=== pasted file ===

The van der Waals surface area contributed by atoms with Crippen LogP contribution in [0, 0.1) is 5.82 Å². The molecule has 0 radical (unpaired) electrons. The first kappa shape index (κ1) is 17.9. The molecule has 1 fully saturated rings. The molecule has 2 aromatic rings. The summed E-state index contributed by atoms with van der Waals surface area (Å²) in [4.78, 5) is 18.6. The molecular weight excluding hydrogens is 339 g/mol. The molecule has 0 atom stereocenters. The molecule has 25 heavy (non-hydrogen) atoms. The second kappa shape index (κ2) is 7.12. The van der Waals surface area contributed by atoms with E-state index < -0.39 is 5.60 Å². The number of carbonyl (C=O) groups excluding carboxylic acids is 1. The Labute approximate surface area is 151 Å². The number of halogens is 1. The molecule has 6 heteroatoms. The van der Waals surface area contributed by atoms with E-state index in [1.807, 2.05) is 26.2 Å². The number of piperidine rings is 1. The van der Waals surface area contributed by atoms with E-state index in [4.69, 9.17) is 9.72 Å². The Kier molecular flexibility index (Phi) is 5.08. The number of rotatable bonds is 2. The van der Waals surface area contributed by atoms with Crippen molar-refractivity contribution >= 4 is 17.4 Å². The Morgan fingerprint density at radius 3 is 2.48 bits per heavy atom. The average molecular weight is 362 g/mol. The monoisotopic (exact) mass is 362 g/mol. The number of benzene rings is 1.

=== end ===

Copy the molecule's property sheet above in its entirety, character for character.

The van der Waals surface area contributed by atoms with Crippen LogP contribution in [0, 0.1) is 5.82 Å². The molecule has 0 radical (unpaired) electrons. The first kappa shape index (κ1) is 17.9. The molecule has 1 fully saturated rings. The molecule has 2 aromatic rings. The summed E-state index contributed by atoms with van der Waals surface area (Å²) in [4.78, 5) is 18.6. The molecular weight excluding hydrogens is 339 g/mol. The molecule has 0 atom stereocenters. The molecule has 25 heavy (non-hydrogen) atoms. The second kappa shape index (κ2) is 7.12. The van der Waals surface area contributed by atoms with E-state index < -0.39 is 5.60 Å². The number of carbonyl (C=O) groups excluding carboxylic acids is 1. The Labute approximate surface area is 151 Å². The number of halogens is 1. The molecule has 6 heteroatoms. The van der Waals surface area contributed by atoms with E-state index in [1.807, 2.05) is 26.2 Å². The number of piperidine rings is 1. The van der Waals surface area contributed by atoms with E-state index in [4.69, 9.17) is 9.72 Å². The Kier molecular flexibility index (Phi) is 5.08. The number of rotatable bonds is 2. The van der Waals surface area contributed by atoms with Crippen molar-refractivity contribution >= 4 is 17.4 Å². The Morgan fingerprint density at radius 3 is 2.48 bits per heavy atom. The average molecular weight is 362 g/mol. The monoisotopic (exact) mass is 362 g/mol. The number of benzene rings is 1.